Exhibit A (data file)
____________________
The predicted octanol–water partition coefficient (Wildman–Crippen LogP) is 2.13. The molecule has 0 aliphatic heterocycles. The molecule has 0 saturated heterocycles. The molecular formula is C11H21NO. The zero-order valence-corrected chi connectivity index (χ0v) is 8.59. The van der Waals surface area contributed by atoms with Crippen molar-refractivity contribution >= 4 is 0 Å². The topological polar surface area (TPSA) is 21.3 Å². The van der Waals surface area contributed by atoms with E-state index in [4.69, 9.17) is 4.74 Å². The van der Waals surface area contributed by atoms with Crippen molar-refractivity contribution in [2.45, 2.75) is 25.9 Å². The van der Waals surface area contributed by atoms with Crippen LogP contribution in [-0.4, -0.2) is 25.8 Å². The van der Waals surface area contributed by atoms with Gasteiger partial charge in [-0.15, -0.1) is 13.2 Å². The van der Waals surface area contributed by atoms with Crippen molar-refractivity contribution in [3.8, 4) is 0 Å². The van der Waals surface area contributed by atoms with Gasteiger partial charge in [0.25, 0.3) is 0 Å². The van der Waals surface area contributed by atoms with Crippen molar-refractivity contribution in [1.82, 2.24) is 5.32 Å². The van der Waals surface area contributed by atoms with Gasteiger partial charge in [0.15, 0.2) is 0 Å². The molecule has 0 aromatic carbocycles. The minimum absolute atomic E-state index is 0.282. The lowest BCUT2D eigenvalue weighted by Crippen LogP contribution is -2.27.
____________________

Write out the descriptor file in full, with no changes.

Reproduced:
The predicted octanol–water partition coefficient (Wildman–Crippen LogP) is 2.13. The molecule has 0 aliphatic heterocycles. The molecule has 0 saturated heterocycles. The molecular formula is C11H21NO. The zero-order valence-corrected chi connectivity index (χ0v) is 8.59. The van der Waals surface area contributed by atoms with Crippen molar-refractivity contribution >= 4 is 0 Å². The topological polar surface area (TPSA) is 21.3 Å². The van der Waals surface area contributed by atoms with E-state index in [4.69, 9.17) is 4.74 Å². The van der Waals surface area contributed by atoms with Crippen molar-refractivity contribution in [2.45, 2.75) is 25.9 Å². The van der Waals surface area contributed by atoms with Crippen LogP contribution in [-0.4, -0.2) is 25.8 Å². The van der Waals surface area contributed by atoms with Gasteiger partial charge in [-0.15, -0.1) is 13.2 Å². The van der Waals surface area contributed by atoms with Crippen molar-refractivity contribution in [3.8, 4) is 0 Å². The van der Waals surface area contributed by atoms with Gasteiger partial charge in [0.25, 0.3) is 0 Å². The van der Waals surface area contributed by atoms with Crippen molar-refractivity contribution in [1.82, 2.24) is 5.32 Å². The van der Waals surface area contributed by atoms with Gasteiger partial charge in [0.15, 0.2) is 0 Å². The molecule has 0 aromatic carbocycles. The minimum absolute atomic E-state index is 0.282. The lowest BCUT2D eigenvalue weighted by Crippen LogP contribution is -2.27.